Crypto markets have been preoccupied by Ethereum’s London upgrade and the rise to all-time highs by Cardano and Solana. But an important speech by Federal Reserve board member Chris Waller underscored a challenging road ahead for the adoption of U.S. central bank digital currency. It was a significant departure from the recent remarks of Fed Chair Jerome Powell, who said a CBDC could replace stablecoins, as well as the words of Fed Governor Lael Brainard, who argued the dominance of the dollar requires the Federal Reserve to speed up the launch of a U.S. digital currency. A forthcoming Fed research paper will outline the benefits and risks of a CBDC. But as Waller’s skepticism indicates, the Fed may take a longer time to decide.
A CBDC has advantages to the public. The Federal Reserve issues “excess reserves” that pay exclusively interest to banks holding those reserves. A CBDC provides ordinary folks direct access to hold excess reserves as a risk-less digital asset with an interest rate that is higher than regular deposits. In a ruling a year ago, the Office of the Comptroller of the Currency (OCC) — the regulator of commercial banks — allowed financial institutions to accept crypto as deposits. A CBDC could be the next step in that process because banks have widely adopted technology for digital banking.
Indeed, over 80% of global central banks are now exploring digital currencies. In the case of the People’s Bank of China, a pilot version of the digital yuan is currently being tested across the nation. The European Central Bank and Bank of England are also moving forward on research and development of CBDCs because of significant consumer behavioral payment changes away from cash. If the Fed falls behind, a digital euro, pound and even the yuan can be a major competitor for reserve currency status because investor capital flows will encounter lower barriers in a digital payment system than a system backed by financial assets like Treasury bonds.
For crypto markets, a digital dollar could be a true game-changer. The issuance of a U.S. CBDC changes the settlement, pricing, trading and liquidity of U.S. dollar-denominated securities. The USD in digital form could become a significant competitor to Bitcoin, Litecoin and Dogecoin. A dollar-based CBDC can affect international money supply and capital flows, which in turn can impact expectations for interest rates, commodities, and equities. As Waller notes, commercial banks and foreign institutions act as conduits for Fed policy and that can amplify the Fed’s actions. A CBDC (and privately issued USD-pegged stablecoins) can therefore broaden the reach of Fed policy on financial markets and the global economy.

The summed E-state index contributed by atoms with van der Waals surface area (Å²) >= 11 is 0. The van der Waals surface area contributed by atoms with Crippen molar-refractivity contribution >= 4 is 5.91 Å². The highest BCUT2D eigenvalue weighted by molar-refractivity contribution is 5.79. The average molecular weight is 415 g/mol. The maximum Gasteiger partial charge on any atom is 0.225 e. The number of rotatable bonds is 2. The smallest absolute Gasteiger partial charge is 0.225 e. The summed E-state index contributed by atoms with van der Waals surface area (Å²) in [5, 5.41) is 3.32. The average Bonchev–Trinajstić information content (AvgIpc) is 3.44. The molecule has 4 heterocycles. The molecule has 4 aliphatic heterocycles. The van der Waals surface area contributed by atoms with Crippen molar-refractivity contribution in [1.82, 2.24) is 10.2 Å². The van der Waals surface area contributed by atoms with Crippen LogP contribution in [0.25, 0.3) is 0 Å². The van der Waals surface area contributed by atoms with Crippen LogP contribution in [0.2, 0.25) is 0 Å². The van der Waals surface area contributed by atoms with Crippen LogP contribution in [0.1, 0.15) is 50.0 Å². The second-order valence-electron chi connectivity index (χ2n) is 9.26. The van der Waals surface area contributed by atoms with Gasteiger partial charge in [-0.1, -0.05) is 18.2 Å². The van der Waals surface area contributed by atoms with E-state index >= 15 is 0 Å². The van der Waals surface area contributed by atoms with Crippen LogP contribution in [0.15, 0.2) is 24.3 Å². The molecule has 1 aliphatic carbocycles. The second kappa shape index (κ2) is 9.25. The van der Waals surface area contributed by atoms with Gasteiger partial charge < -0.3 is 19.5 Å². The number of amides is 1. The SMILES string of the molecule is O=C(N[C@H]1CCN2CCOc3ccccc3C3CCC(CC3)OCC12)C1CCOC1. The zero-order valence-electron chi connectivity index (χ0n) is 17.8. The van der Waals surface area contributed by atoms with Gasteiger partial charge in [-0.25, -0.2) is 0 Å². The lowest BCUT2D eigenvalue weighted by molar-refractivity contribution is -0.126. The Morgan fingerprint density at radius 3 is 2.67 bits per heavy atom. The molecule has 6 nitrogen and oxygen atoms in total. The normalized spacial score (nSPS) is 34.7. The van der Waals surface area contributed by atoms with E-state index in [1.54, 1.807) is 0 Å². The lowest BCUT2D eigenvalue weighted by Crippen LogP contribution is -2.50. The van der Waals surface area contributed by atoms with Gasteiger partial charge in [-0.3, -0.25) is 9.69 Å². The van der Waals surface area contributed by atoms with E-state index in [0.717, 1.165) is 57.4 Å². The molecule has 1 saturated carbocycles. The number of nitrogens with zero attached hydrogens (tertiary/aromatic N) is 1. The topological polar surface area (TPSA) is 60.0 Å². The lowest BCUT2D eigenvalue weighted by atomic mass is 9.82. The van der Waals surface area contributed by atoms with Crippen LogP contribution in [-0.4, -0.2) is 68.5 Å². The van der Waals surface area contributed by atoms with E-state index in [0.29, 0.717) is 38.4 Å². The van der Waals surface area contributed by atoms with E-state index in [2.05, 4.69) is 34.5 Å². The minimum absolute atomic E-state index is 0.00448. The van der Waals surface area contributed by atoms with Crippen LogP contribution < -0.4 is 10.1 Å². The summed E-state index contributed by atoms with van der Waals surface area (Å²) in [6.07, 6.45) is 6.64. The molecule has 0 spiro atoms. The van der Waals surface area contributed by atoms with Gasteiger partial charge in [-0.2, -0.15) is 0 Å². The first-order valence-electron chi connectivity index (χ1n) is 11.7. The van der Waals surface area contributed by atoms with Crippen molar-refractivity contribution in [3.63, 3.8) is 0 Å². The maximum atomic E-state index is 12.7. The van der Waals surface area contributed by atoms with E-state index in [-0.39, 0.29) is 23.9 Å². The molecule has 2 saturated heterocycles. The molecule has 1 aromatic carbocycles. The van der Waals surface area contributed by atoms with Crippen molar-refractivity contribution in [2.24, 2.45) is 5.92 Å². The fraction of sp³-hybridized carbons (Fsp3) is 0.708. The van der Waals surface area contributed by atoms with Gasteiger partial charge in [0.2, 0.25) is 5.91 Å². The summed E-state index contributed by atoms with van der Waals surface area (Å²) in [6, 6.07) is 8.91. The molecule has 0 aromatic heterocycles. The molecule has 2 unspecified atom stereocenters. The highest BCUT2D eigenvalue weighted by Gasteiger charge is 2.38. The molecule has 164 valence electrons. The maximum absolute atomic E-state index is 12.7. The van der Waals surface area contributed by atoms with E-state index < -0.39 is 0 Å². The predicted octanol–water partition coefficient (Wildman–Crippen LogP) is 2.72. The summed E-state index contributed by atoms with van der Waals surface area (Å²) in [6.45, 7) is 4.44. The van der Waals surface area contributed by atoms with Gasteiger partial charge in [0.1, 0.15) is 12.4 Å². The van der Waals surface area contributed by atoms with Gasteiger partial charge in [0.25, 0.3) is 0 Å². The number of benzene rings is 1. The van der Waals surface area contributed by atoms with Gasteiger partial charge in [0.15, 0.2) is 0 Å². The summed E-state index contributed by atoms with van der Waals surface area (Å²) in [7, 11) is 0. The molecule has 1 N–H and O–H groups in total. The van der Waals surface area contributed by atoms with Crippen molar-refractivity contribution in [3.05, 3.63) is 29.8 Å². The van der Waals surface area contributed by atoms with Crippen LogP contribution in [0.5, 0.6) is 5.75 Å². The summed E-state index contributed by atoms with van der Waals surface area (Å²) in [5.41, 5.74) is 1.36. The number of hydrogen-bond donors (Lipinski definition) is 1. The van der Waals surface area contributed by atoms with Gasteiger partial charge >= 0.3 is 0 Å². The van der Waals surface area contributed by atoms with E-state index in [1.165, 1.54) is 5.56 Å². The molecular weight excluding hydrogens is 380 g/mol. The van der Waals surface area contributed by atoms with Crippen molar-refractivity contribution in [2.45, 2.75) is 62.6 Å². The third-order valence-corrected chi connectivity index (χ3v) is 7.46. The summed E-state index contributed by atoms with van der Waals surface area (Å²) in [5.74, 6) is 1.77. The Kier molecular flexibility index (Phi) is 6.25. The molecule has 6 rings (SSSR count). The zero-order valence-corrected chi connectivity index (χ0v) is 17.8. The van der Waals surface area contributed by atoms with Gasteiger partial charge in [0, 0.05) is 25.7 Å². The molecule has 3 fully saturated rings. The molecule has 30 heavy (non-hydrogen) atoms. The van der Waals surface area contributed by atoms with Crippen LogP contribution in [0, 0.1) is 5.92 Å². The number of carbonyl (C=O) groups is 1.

A launch of a CBDC in the U.S. will receive Congressional scrutiny. The current infrastructure bill that is held up in Senate procedural vote is a good example of what political challenges may arise around digital currencies. The Republicans proposed a regulatory overhaul of the cryptocurrency industry, while Democrats require increased tax compliance for cryptocurrency brokers. The amendment of a “broker” that would keep software developers and transaction validators from new reporting to the Internal Revenue Service is blocked by Democratic and Republican senators, in a strong sign that crypto is a hot political item.
The Federal Reserve likely would not issue a CBDC without Congressional legislation providing oversight of the U.S. crypto industry, but there are also other factors at play. The Fed’s U.S. CBDC research paper — the release of which may be imminent — will get significant attention. Separately, the private sector-led Digital Dollar Foundation is preparing for five pilot tests to evaluate how a digital dollar could operate.
Central bank digital currencies are upon the horizon. In emerging market countries such as Cambodia, Venezuela and Ukraine, CBDCs are either already here or making an intro in the coming months. The launch of China’s digital yuan is around the corner, CBDC projects are proliferating elsewhere across the Asia Pacific, and Europe is moving forward as well. Other countries have fewer political hurdles to implement digital currencies for the future global payment system. Time may be running out for a U.S. CBDC.